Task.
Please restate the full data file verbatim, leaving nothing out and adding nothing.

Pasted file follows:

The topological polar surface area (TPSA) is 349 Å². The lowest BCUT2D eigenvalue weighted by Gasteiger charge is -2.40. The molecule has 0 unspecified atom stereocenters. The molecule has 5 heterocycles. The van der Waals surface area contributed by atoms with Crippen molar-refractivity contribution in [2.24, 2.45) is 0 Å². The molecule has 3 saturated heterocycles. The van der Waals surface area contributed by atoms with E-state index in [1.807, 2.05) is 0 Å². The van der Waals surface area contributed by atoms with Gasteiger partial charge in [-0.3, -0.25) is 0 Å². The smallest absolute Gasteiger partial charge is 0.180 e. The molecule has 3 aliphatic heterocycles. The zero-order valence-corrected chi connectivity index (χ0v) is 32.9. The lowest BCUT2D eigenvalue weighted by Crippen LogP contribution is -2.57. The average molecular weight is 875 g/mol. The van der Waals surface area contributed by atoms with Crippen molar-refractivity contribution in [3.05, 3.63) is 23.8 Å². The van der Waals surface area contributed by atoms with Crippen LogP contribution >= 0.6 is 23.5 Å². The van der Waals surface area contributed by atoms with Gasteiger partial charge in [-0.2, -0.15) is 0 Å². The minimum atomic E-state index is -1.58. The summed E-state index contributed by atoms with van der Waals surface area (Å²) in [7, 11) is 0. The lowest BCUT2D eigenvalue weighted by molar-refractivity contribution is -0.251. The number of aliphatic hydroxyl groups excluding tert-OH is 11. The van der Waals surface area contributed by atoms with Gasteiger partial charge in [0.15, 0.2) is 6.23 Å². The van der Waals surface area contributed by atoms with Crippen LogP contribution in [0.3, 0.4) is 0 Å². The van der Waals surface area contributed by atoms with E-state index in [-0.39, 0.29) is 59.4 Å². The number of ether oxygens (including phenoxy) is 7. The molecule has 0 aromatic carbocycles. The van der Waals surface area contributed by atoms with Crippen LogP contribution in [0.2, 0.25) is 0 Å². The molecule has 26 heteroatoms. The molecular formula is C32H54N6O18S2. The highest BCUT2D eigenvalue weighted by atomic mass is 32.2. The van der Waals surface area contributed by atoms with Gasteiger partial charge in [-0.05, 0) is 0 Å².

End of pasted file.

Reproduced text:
The topological polar surface area (TPSA) is 349 Å². The lowest BCUT2D eigenvalue weighted by Gasteiger charge is -2.40. The molecule has 0 unspecified atom stereocenters. The molecule has 5 heterocycles. The van der Waals surface area contributed by atoms with Crippen molar-refractivity contribution in [2.24, 2.45) is 0 Å². The molecule has 3 saturated heterocycles. The van der Waals surface area contributed by atoms with E-state index in [1.807, 2.05) is 0 Å². The van der Waals surface area contributed by atoms with Gasteiger partial charge in [-0.3, -0.25) is 0 Å². The smallest absolute Gasteiger partial charge is 0.180 e. The molecule has 3 aliphatic heterocycles. The zero-order valence-corrected chi connectivity index (χ0v) is 32.9. The lowest BCUT2D eigenvalue weighted by Crippen LogP contribution is -2.57. The average molecular weight is 875 g/mol. The van der Waals surface area contributed by atoms with Crippen molar-refractivity contribution in [3.05, 3.63) is 23.8 Å². The van der Waals surface area contributed by atoms with Crippen LogP contribution >= 0.6 is 23.5 Å². The van der Waals surface area contributed by atoms with Gasteiger partial charge in [-0.2, -0.15) is 0 Å². The minimum atomic E-state index is -1.58. The summed E-state index contributed by atoms with van der Waals surface area (Å²) in [7, 11) is 0. The lowest BCUT2D eigenvalue weighted by molar-refractivity contribution is -0.251. The number of aliphatic hydroxyl groups excluding tert-OH is 11. The van der Waals surface area contributed by atoms with Gasteiger partial charge in [0.15, 0.2) is 6.23 Å². The van der Waals surface area contributed by atoms with Crippen LogP contribution in [0.3, 0.4) is 0 Å². The van der Waals surface area contributed by atoms with E-state index in [-0.39, 0.29) is 59.4 Å². The number of ether oxygens (including phenoxy) is 7. The molecule has 0 aromatic carbocycles. The van der Waals surface area contributed by atoms with Crippen LogP contribution in [0.2, 0.25) is 0 Å². The molecule has 26 heteroatoms. The molecular formula is C32H54N6O18S2. The highest BCUT2D eigenvalue weighted by atomic mass is 32.2. The van der Waals surface area contributed by atoms with Gasteiger partial charge in [-0.05, 0) is 0 Å².